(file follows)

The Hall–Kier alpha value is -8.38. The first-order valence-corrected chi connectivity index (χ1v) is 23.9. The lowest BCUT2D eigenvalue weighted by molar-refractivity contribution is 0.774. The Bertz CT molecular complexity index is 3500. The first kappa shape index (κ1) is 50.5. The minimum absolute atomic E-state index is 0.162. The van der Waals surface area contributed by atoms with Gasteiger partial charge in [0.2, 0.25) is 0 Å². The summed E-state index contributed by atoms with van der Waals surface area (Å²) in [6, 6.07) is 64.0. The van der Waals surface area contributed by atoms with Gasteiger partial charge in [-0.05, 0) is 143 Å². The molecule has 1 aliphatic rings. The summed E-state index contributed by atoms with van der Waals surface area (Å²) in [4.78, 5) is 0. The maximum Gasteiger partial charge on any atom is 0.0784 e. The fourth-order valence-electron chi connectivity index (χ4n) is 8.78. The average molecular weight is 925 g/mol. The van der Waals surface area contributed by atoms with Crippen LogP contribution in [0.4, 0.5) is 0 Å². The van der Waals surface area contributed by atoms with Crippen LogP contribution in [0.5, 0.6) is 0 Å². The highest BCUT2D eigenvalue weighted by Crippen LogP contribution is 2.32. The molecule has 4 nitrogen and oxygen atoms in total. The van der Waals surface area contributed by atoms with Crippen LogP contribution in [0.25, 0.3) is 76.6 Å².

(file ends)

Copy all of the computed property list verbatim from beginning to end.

The Hall–Kier alpha value is -8.38. The first-order valence-corrected chi connectivity index (χ1v) is 23.9. The lowest BCUT2D eigenvalue weighted by molar-refractivity contribution is 0.774. The Bertz CT molecular complexity index is 3500. The first kappa shape index (κ1) is 50.5. The minimum absolute atomic E-state index is 0.162. The van der Waals surface area contributed by atoms with Gasteiger partial charge in [0.2, 0.25) is 0 Å². The summed E-state index contributed by atoms with van der Waals surface area (Å²) in [6, 6.07) is 64.0. The van der Waals surface area contributed by atoms with Gasteiger partial charge in [-0.05, 0) is 143 Å². The molecule has 1 aliphatic rings. The summed E-state index contributed by atoms with van der Waals surface area (Å²) in [4.78, 5) is 0. The maximum Gasteiger partial charge on any atom is 0.0784 e. The fourth-order valence-electron chi connectivity index (χ4n) is 8.78. The average molecular weight is 925 g/mol. The van der Waals surface area contributed by atoms with Crippen LogP contribution in [0.4, 0.5) is 0 Å². The van der Waals surface area contributed by atoms with Crippen LogP contribution in [0.5, 0.6) is 0 Å². The highest BCUT2D eigenvalue weighted by Crippen LogP contribution is 2.32. The molecule has 4 nitrogen and oxygen atoms in total. The van der Waals surface area contributed by atoms with Crippen LogP contribution in [0.25, 0.3) is 76.6 Å².